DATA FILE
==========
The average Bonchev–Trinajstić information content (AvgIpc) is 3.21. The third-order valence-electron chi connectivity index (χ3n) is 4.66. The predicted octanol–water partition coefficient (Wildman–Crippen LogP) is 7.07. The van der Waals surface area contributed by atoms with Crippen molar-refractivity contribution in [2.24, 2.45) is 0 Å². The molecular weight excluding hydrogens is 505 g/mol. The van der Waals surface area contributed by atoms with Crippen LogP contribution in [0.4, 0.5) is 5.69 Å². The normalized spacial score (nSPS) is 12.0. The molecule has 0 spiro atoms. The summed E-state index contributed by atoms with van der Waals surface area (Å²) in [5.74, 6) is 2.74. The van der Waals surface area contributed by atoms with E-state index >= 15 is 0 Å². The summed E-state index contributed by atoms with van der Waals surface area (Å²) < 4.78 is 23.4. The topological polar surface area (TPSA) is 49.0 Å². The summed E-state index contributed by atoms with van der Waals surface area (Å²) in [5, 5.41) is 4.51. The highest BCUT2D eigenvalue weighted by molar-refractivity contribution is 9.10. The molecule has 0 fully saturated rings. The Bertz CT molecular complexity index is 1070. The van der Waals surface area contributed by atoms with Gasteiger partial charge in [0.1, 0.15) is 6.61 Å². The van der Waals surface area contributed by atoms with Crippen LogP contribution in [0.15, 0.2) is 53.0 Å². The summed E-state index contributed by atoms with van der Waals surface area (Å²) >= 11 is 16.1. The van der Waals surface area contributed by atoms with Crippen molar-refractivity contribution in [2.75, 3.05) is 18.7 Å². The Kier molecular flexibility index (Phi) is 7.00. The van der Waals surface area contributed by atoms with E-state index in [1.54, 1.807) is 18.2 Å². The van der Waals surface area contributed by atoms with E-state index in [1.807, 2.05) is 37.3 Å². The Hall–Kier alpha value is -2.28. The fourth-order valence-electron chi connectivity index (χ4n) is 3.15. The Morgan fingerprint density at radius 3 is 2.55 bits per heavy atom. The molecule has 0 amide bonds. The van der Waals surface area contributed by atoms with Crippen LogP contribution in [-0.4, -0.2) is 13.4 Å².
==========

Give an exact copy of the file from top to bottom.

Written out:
The average Bonchev–Trinajstić information content (AvgIpc) is 3.21. The third-order valence-electron chi connectivity index (χ3n) is 4.66. The predicted octanol–water partition coefficient (Wildman–Crippen LogP) is 7.07. The van der Waals surface area contributed by atoms with Crippen molar-refractivity contribution in [2.24, 2.45) is 0 Å². The molecular weight excluding hydrogens is 505 g/mol. The van der Waals surface area contributed by atoms with Crippen LogP contribution in [0.4, 0.5) is 5.69 Å². The normalized spacial score (nSPS) is 12.0. The molecule has 0 spiro atoms. The summed E-state index contributed by atoms with van der Waals surface area (Å²) in [5.74, 6) is 2.74. The van der Waals surface area contributed by atoms with E-state index >= 15 is 0 Å². The summed E-state index contributed by atoms with van der Waals surface area (Å²) < 4.78 is 23.4. The topological polar surface area (TPSA) is 49.0 Å². The summed E-state index contributed by atoms with van der Waals surface area (Å²) in [5, 5.41) is 4.51. The highest BCUT2D eigenvalue weighted by molar-refractivity contribution is 9.10. The molecule has 0 fully saturated rings. The Bertz CT molecular complexity index is 1070. The van der Waals surface area contributed by atoms with Gasteiger partial charge in [0.1, 0.15) is 6.61 Å². The van der Waals surface area contributed by atoms with Crippen LogP contribution in [0.15, 0.2) is 53.0 Å². The summed E-state index contributed by atoms with van der Waals surface area (Å²) >= 11 is 16.1. The van der Waals surface area contributed by atoms with Crippen molar-refractivity contribution in [2.75, 3.05) is 18.7 Å². The Kier molecular flexibility index (Phi) is 7.00. The van der Waals surface area contributed by atoms with E-state index in [1.54, 1.807) is 18.2 Å². The van der Waals surface area contributed by atoms with E-state index in [1.807, 2.05) is 37.3 Å². The Hall–Kier alpha value is -2.28. The fourth-order valence-electron chi connectivity index (χ4n) is 3.15. The Morgan fingerprint density at radius 3 is 2.55 bits per heavy atom. The molecule has 0 amide bonds. The van der Waals surface area contributed by atoms with Crippen LogP contribution in [-0.4, -0.2) is 13.4 Å².